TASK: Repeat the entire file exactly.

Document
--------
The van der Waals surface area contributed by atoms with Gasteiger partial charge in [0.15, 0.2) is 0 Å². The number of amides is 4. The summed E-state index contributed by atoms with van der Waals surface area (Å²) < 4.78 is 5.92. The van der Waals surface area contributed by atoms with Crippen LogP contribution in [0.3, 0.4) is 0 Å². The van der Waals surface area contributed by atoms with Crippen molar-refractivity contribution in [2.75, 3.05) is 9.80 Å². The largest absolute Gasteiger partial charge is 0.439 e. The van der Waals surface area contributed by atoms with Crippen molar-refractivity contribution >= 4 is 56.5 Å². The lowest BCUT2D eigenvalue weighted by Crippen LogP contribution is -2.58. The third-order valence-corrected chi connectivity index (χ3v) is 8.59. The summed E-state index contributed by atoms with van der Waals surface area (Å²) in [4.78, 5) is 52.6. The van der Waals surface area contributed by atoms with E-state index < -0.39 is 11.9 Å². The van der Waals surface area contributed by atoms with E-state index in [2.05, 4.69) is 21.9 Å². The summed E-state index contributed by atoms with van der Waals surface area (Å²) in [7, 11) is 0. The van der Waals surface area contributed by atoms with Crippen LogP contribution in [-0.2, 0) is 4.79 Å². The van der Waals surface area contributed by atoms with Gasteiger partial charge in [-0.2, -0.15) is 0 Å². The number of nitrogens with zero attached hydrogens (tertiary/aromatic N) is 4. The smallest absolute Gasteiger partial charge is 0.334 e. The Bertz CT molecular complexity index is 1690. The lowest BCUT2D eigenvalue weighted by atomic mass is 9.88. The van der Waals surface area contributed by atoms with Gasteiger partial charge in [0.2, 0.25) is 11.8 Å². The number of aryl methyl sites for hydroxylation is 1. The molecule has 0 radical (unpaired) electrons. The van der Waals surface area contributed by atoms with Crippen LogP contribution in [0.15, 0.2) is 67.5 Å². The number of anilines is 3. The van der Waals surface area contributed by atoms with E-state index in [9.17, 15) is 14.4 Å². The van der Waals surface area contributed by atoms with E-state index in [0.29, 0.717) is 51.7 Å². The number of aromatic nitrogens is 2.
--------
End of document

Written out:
The van der Waals surface area contributed by atoms with Gasteiger partial charge in [0.15, 0.2) is 0 Å². The number of amides is 4. The summed E-state index contributed by atoms with van der Waals surface area (Å²) < 4.78 is 5.92. The van der Waals surface area contributed by atoms with Crippen LogP contribution in [0.3, 0.4) is 0 Å². The van der Waals surface area contributed by atoms with Crippen molar-refractivity contribution in [2.75, 3.05) is 9.80 Å². The largest absolute Gasteiger partial charge is 0.439 e. The van der Waals surface area contributed by atoms with Crippen molar-refractivity contribution >= 4 is 56.5 Å². The lowest BCUT2D eigenvalue weighted by Crippen LogP contribution is -2.58. The third-order valence-corrected chi connectivity index (χ3v) is 8.59. The summed E-state index contributed by atoms with van der Waals surface area (Å²) in [4.78, 5) is 52.6. The van der Waals surface area contributed by atoms with E-state index < -0.39 is 11.9 Å². The van der Waals surface area contributed by atoms with E-state index in [2.05, 4.69) is 21.9 Å². The summed E-state index contributed by atoms with van der Waals surface area (Å²) in [7, 11) is 0. The van der Waals surface area contributed by atoms with Crippen LogP contribution in [-0.2, 0) is 4.79 Å². The van der Waals surface area contributed by atoms with Gasteiger partial charge in [-0.2, -0.15) is 0 Å². The number of nitrogens with zero attached hydrogens (tertiary/aromatic N) is 4. The smallest absolute Gasteiger partial charge is 0.334 e. The Bertz CT molecular complexity index is 1690. The lowest BCUT2D eigenvalue weighted by atomic mass is 9.88. The van der Waals surface area contributed by atoms with Gasteiger partial charge in [0.2, 0.25) is 11.8 Å². The number of aryl methyl sites for hydroxylation is 1. The molecule has 0 radical (unpaired) electrons. The van der Waals surface area contributed by atoms with Crippen LogP contribution in [0.15, 0.2) is 67.5 Å². The number of anilines is 3. The van der Waals surface area contributed by atoms with E-state index in [9.17, 15) is 14.4 Å². The van der Waals surface area contributed by atoms with E-state index in [0.29, 0.717) is 51.7 Å². The number of aromatic nitrogens is 2.